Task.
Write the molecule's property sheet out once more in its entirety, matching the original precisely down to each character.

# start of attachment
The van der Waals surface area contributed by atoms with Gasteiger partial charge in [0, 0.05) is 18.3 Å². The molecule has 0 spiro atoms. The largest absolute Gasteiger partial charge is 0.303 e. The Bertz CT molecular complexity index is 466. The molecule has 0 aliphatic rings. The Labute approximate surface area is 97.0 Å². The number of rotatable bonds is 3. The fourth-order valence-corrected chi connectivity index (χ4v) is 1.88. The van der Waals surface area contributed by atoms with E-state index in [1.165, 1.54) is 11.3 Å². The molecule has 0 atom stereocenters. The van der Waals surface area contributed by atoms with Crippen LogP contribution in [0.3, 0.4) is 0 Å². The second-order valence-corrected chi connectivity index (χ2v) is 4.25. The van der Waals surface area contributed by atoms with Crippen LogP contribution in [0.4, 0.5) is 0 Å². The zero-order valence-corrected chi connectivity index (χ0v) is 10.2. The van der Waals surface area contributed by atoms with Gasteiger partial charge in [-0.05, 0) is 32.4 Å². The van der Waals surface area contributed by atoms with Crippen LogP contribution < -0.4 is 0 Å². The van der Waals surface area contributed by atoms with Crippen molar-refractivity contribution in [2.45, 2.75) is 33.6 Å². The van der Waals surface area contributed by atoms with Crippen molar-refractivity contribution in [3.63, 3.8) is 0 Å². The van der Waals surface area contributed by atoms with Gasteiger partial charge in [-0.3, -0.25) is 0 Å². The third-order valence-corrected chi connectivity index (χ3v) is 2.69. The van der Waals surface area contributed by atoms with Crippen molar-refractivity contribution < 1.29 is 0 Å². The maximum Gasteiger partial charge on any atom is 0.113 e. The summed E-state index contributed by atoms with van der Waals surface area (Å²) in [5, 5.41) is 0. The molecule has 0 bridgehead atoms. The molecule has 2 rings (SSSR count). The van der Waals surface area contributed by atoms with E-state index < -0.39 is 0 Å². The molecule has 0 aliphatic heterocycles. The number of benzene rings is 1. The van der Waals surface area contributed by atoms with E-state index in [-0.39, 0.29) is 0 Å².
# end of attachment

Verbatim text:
The van der Waals surface area contributed by atoms with Gasteiger partial charge in [0, 0.05) is 18.3 Å². The molecule has 0 spiro atoms. The largest absolute Gasteiger partial charge is 0.303 e. The Bertz CT molecular complexity index is 466. The molecule has 0 aliphatic rings. The Labute approximate surface area is 97.0 Å². The number of rotatable bonds is 3. The fourth-order valence-corrected chi connectivity index (χ4v) is 1.88. The van der Waals surface area contributed by atoms with E-state index in [1.165, 1.54) is 11.3 Å². The molecule has 0 atom stereocenters. The van der Waals surface area contributed by atoms with Crippen LogP contribution in [0.3, 0.4) is 0 Å². The second-order valence-corrected chi connectivity index (χ2v) is 4.25. The van der Waals surface area contributed by atoms with Crippen LogP contribution in [0.4, 0.5) is 0 Å². The zero-order valence-corrected chi connectivity index (χ0v) is 10.2. The van der Waals surface area contributed by atoms with Gasteiger partial charge in [-0.05, 0) is 32.4 Å². The van der Waals surface area contributed by atoms with Crippen LogP contribution < -0.4 is 0 Å². The van der Waals surface area contributed by atoms with Crippen molar-refractivity contribution in [2.45, 2.75) is 33.6 Å². The van der Waals surface area contributed by atoms with Crippen molar-refractivity contribution in [3.63, 3.8) is 0 Å². The van der Waals surface area contributed by atoms with Gasteiger partial charge in [-0.3, -0.25) is 0 Å². The third-order valence-corrected chi connectivity index (χ3v) is 2.69. The van der Waals surface area contributed by atoms with Crippen molar-refractivity contribution < 1.29 is 0 Å². The maximum Gasteiger partial charge on any atom is 0.113 e. The summed E-state index contributed by atoms with van der Waals surface area (Å²) in [5, 5.41) is 0. The molecule has 0 bridgehead atoms. The molecule has 2 rings (SSSR count). The van der Waals surface area contributed by atoms with E-state index < -0.39 is 0 Å². The molecule has 0 aliphatic heterocycles. The number of benzene rings is 1. The van der Waals surface area contributed by atoms with E-state index in [-0.39, 0.29) is 0 Å².